The rain came down hard and fast that night, splattering against the windows and seeping into the tiny crevices of the cramped London townhome. The dreary evening matched Grace Park’s dazed mood as she dozed in her favorite easy chair. Grace was home with her family for a few days to celebrate Easter amidst a grueling semester at King’s College, and very much on edge. Great Aunt Leela and Grandpa Park were there; they had all come in the night before Easter brunch. In a house filled with family, Grace felt no pressure to stay awake and entertain, so she decided to turn in early. She wanted to spend the remainder of the night by herself, especially with the news she had to deliver tomorrow morning.
“Omma, I’m going to head to bed,” Grace said to Nari, her mother. Everyone else was dozing and wouldn’t have noticed Grace’s absence except for her mother. Grace leaned over to kiss her forehead, taking in a brief smell. Peonies and lavender; she wished that her mother’s calming scent would alleviate her uneasiness.
What Nari Park lacked in intuition she made up for in worrying, and the rest of the family understood this since Nori was the mother of an only child. “Are you feeling cold? I’ll bring you some tea and an extra blanket.” Nari struggled to raise herself out of the loveseat, giving up after a few pained attempts.
“I’m alright, Omma. Please, don’t get up. Your back has been troubling you all day and you will be on our feet for most of tomorrow morning.” Grace inherited her mother’s worrisome nature and it only perpetuated her anxiety.
Once in bed Grace found no more peace, for everything felt uncomfortable. The sound of rain, usually soothing, felt repressive. It was so loud that it seemed like it was trying to drown out her thoughts, but she wished she was that lucky. Tonight, sleep would not come easily, if at all. Instead of counting sheep, she gave in and let her thoughts race.
Perhaps she would take a gentler approach in telling her parents, and say that she met a young man at school and they were getting serious, rather than the entire truth that they had been dating for two years and were now engaged. Grace knew she had to tell them tomorrow, primarily because she was returning to King’s then but also because she had promised Arun that she would come back to him with an invite to her parent’s place. He had made the same promise to her, and she felt even more obligated to her keep promise as his future wife. Grace shouldn’t have agreed because she knew her parents would be outraged and baffled; her parents were still sending her emails with pictures of suitable and suited Korean businessmen in the hopes that one would catch her eye. Grace’s father, Geun, always concluded these emails with:
We want nothing but the best for you. With Love, Your Parents.
Arun was definitely accomplished in his own right, coming in at the top of his Master’s class and with a strong chance to do his PhD at Cambridge. Arun's specialty was in Anthropology and he loathed balancing his budget so much that he asked Grace to work through it with him after only their sixth date. This memory brought a warm smile to Grace’s face, and she felt some reprieve. She was following her heart and eventually, her family would understand, at least this is what she hoped. With this thought, she drifted in and out, sleeping fitfully.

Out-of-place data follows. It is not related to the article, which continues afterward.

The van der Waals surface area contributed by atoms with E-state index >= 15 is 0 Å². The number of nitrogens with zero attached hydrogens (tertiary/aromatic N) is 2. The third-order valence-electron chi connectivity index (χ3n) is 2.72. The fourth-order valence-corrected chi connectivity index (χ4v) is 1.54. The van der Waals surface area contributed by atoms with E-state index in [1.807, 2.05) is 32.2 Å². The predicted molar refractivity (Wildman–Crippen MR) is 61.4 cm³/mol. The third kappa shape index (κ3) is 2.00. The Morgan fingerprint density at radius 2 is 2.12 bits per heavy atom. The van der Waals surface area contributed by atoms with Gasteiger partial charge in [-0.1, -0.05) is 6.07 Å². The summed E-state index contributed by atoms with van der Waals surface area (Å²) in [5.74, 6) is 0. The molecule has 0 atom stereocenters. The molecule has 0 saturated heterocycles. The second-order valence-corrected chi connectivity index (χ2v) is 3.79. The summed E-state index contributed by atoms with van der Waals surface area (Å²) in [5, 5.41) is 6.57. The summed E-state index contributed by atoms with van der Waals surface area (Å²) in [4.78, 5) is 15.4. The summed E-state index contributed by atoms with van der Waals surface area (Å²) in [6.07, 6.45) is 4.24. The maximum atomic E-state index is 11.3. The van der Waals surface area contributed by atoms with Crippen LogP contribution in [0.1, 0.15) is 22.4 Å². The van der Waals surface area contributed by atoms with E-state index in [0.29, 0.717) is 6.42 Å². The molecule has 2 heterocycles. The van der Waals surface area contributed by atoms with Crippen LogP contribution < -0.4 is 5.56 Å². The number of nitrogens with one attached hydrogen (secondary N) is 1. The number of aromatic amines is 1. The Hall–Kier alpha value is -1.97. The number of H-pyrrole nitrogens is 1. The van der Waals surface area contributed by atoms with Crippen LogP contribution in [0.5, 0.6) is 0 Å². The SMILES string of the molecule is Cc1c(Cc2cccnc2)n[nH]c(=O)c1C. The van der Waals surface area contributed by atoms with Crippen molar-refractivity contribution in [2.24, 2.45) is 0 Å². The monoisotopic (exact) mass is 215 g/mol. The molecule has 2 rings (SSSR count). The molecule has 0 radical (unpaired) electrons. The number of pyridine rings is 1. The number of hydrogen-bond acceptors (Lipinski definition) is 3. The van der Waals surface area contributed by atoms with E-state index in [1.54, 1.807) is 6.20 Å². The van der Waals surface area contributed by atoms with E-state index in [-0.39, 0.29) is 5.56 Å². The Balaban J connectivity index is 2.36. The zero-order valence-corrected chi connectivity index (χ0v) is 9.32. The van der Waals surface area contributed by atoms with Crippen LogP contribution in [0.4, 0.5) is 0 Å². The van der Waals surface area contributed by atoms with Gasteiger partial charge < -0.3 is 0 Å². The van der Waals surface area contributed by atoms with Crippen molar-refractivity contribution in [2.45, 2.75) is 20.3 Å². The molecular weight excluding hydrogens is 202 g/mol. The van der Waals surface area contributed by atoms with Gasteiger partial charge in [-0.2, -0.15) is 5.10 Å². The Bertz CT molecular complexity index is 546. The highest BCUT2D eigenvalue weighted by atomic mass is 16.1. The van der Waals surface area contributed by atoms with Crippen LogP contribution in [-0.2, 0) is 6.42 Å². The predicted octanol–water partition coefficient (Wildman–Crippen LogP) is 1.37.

Spring in New Malden, a suburb southwest of London where the Parks lived, was a town like many others with modest concrete buildings and pops of greenery intermixed. Back in the early 1980s, Grace’s father decided to leave London and relocate to New Malden, where there was a larger Korean community. The majority of businesses in New Malden catered to its Korean residents; not a single store had a sign in English. In such an insular community, Grace’s social circle began and ended with other Koreans. Within a week of beginning college, she realized how different the world was outside of her New Malden bubble.
As she came across new people and their customs, she found her parents’ rigid Christian views alienating, as well as their supporting community. New Malden reminded her now of how much she didn’t fit into a place that was once all she knew, and she would leave each trip home with fading enjoyment.
Smells of freshly baked hazelnut bread and rosemary lamb wafted out of the kitchen, snaked through the living room and rested on Grace’s pillow. Her eyes snapped open wide and she threw the layers of blankets off of her. ‘Shoot, I should have been up early helping,’ Grace thought. ‘Omma is not going to be happy.’ Thankfully, she had ironed her outfit the day before and slipped on a form-fitting cerulean cotton dress that went right below her knees. Within five minutes, Grace looked surprisingly presentable, and with a few deep breaths, she walked towards the kitchen like a young warrior making her way stealthily to the battlefield, only to find her father coming her way to find her.